Digital Exclusion Won’t Be Solved By Public Wi-Fi Alone

Jan 07, 2015

It will take more than public Internet access to help the remaining 20% of people in the UK who are not yet online get online a digital skills charity head has claimed.

Helen Milner is chief executive of the Tinder Foundation, a not-for-profit that claims to make “good things happen with digital technology.”

Speaking to, Milner said that while she supports the rollout of wi-fi hotspots, people should be able to access public services online from their own homes.

“We need to make sure there are public spaces for people to [to use the Internet],” the charity head claimed.

“The flipside is it’s important that local and central government and commercial providers realise that not everybody will be able to do everything they need to do in their lives on their mobile phone.

“So this idea that everything is going to be OK, because everybody has a smartphone and will be able to go to Starbucks and use wi-fi is a naïve view of what 20% of population can’t do now and what they need to do in their day-to-day lives,” she added.

Milner believes that the poorest 25% of people in society must be given support as public services move to online payments – she wants the risk of alienation to be limited.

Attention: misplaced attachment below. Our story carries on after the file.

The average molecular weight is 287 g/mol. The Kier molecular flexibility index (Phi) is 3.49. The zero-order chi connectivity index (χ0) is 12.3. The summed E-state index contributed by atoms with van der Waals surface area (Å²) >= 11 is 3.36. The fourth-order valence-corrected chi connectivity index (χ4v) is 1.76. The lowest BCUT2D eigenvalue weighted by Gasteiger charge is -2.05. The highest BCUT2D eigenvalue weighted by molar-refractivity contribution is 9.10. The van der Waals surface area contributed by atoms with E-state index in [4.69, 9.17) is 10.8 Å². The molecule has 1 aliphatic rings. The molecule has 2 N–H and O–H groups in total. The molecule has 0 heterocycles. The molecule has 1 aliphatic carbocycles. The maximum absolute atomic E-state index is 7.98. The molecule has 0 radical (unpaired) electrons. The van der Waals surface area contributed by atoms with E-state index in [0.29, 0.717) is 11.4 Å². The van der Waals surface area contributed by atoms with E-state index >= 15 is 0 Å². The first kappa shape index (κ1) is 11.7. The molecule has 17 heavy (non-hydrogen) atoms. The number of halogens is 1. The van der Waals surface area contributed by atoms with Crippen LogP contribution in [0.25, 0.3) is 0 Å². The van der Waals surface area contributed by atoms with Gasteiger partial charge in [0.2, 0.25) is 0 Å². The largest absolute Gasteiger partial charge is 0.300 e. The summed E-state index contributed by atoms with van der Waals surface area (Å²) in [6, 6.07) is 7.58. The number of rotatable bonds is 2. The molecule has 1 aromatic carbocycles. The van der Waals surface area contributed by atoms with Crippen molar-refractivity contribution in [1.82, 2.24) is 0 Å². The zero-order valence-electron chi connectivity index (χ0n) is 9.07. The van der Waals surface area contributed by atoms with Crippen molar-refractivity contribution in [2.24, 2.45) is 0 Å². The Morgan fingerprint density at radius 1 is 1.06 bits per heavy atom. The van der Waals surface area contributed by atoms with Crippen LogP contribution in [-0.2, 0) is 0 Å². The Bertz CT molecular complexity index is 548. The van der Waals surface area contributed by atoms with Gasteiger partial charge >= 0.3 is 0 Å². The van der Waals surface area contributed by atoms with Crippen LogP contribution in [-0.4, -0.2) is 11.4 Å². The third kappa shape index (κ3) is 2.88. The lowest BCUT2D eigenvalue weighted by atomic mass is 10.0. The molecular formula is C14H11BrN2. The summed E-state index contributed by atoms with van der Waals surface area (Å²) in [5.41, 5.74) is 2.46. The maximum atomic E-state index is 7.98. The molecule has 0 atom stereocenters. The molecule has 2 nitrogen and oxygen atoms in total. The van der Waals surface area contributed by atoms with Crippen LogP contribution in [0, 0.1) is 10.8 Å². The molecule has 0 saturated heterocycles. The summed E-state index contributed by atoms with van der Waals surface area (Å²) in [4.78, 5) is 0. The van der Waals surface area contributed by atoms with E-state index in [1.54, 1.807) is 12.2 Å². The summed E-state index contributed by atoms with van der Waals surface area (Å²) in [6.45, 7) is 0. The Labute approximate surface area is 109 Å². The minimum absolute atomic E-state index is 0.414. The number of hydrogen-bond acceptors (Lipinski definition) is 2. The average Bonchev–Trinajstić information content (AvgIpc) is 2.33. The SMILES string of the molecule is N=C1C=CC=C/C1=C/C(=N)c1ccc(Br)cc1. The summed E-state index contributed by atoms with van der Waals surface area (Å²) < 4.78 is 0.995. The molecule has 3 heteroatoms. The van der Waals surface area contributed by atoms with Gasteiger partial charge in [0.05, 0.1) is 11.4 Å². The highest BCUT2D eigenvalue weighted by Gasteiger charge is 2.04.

“I think [100% digital services] is a good thing as long as there’s a plan and as long as that plan includes a methodology to provide support for people who either don’t have broadband access or have skills of confidence to do it for themselves,” she claimed.

“I think that telling people they have to do it online and then giving them no support is an absolute injustice,” she added.

Further Digital Exclusion Concerns

The government is currently building a number of digital public services that it claims “will be so good, people prefer to use them.”

Whitehall has acknowledged that this strategy may risk excluding some UK citizens and launched its Digital Inclusion Strategy in April 2014.

It aims to reduce the number of people offline by 25% by next year with the help of the public, private and voluntary sectors.

However, many believe the government needs to do more if its digital services are to be truly successful, including Newcastle City Council which called upon the Government Digital Service (GDS) to rethink its attempts to boost digital inclusion.


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